Owing the ultra-Orthodox an apology

Suddenly, the discussion is no longer about the identity of the coronavirus carriers; no accusations are being flung at them for the way in which they choose to observe their Judaism.

Ultra-Orthodox Jewish men pray in the northern Israeli city of Meron on May 6, 2020. Photo by David Cohen/Flash90.
Ultra-Orthodox Jewish men pray in the northern Israeli city of Meron on May 6, 2020. Photo by David Cohen/Flash90.
Ruthie Blum. Photo by Ariel Jerozolomski.
Ruthie Blum
Ruthie Blum, former adviser at the office of Prime Minister Benjamin Netanyahu, is an award-winning columnist and senior contributing editor at JNS, as well as co-host, with Amb. Mark Regev, of "Israel Undiplomatic" on JNS-TV. She writes and lectures on Israeli politics and culture, and on U.S.-Israel relations. Originally from New York City, she moved to Israel in 1977 and is based in Tel Aviv.

Two weeks after Israel gradually reopened its education system, students and teachers around the country came down with the coronavirus, forcing thousands of their peers and family members into quarantine.

The main hotspot has been the Jerusalem high school, Hagymnasia Haivrit, in the capital’s Rechavia neighborhood, which had to shut down due to the more than 130 adults and teenagers who tested positive to COVID-19.

More than 17 additional schools also closed, some by ministerial order, and a few by parental decree.

If the trend continues, the Education Ministry may succumb to pressure from health officials to send everyone home to resume classes via Zoom—just like during the good old days less than a month ago.

Kids were honest about how this happened. Few adhered to social-distancing and mask-wearing regulations. Many greeted one another with hugs and kisses. The general feeling among all was that the crisis was over.

The thousands of beach-goers who descended upon the shores of the Mediterranean as soon as the government lifted restrictions on doing so exhibited a similar sense of freedom from lockdown bondage. Ditto for the diners and partiers who piled in to cafes, restaurants, bars and nightclubs with great fervor, but little attention to the government’s frequent urgent requests to practice social distancing, wash hands and wear masks.

The most striking aspect of the sharp spike in infection—which, so far, has not led to a corresponding rise in the number of deaths—is the response to it on the part of the mainstream media and Twittersphere. Though many pundits have been opining that “we reopened the economy too soon,” nobody is faulting a particular religious or socioeconomic demographic. Some critics attack the young for being selfish and clueless, thus endangering the lives of their elders with pre-existing medical conditions.

Others vocalize a general dim view of Israeli culture, in which rule breaking is a badge of honor—or at least a sign of cool rebelliousness and an assertion of independence over authority figures.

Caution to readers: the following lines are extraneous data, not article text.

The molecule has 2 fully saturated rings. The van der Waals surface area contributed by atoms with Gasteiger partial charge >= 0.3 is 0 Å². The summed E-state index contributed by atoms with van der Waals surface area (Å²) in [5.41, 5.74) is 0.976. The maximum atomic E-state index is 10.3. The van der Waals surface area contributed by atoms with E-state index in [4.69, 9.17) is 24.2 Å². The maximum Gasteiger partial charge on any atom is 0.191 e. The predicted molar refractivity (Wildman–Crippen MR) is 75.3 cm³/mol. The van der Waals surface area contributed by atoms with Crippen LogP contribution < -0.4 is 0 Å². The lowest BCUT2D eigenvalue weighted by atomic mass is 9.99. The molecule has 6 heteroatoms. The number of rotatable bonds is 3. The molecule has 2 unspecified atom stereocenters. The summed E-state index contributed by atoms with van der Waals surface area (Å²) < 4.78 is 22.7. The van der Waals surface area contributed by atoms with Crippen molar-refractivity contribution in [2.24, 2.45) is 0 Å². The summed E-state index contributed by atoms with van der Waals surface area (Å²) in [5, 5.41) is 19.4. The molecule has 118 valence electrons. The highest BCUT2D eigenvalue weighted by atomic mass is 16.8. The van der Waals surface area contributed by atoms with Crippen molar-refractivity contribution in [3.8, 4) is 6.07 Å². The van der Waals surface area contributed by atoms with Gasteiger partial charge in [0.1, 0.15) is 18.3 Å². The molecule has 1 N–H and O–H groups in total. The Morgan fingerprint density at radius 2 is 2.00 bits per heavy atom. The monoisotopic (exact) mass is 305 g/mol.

But no one has mentioned that the people causing the current uptick in COVID-19 cases are secular Israelis. You know, the ones who adhere even less to Jewish law than they do to pandemic regulations.

One need not imagine the kind of epithets that would be flying through the air right now—faster than coronavirus droplets—if the transgressors in question were members of the haredi (ultra-Orthodox) community. No, that scenario has been an integral part of the blame game since the deadly virus first reared its microbes in the Jewish state.

As soon as Israelis started getting sick and dying, the haredim became both the face of the tragedy and the culprits behind its spread. Rather than examining and trying to empathize with the key reasons for the high rate of infection among the ultra-Orthodox—such as the large size of nuclear families living in cramped quarters, and a lack of access to news via TV and the Internet—the country turned on them as the perfect scapegoat for its frustration and fear of getting ill.

Even when the massive education campaign in haredi-majority areas proved successful—with the added benefit of bringing Israel Defense Forces soldiers and black hats together in a touching show of mutual kindness and admiration—the media played up every subsequent violation displayed by the disobedient minority.

Following the Lag B’Omer holiday last month, for instance, news sites highlighted every ultra-Orthodox bonfire with dramatic headlines while giving a perfunctory nod to the fact that most of the community stayed at home.

The enmity towards the haredim is not restricted to secular Israelis. On the contrary, the country’s national-religious community is often even angrier at their extremist co-religionists for opposing military service and, in case of some sects, for rejecting Zionism altogether.

Ironically, secular Israelis rarely can distinguish between one group of haredim and another, treating them as a homogenous bunch. But then, few people are as judgmental and discriminatory as those who fancy themselves to be truly “enlightened.”

This brings us back to the new outbreak of COVID-19, which has struck not the ultra-Orthodox, but their oh-so-liberal counterparts.

Suddenly, the discussion is no longer about the identity of the coronavirus carriers. Indeed, no accusations are being flung at them for the way in which they choose to observe their Judaism.

Nor are the hip Israelis who flouted the directives to such an extent that the government may have to reinstate temporary closures apologizing to the haredim, whom they previously vilified for the same behavior.

Let the rest of us do it for them, then, while hanging our heads in shame.

Ruthie Blum is an Israel-based journalist and author of “To Hell in a Handbasket: Carter, Obama, and the ‘Arab Spring.’ ”

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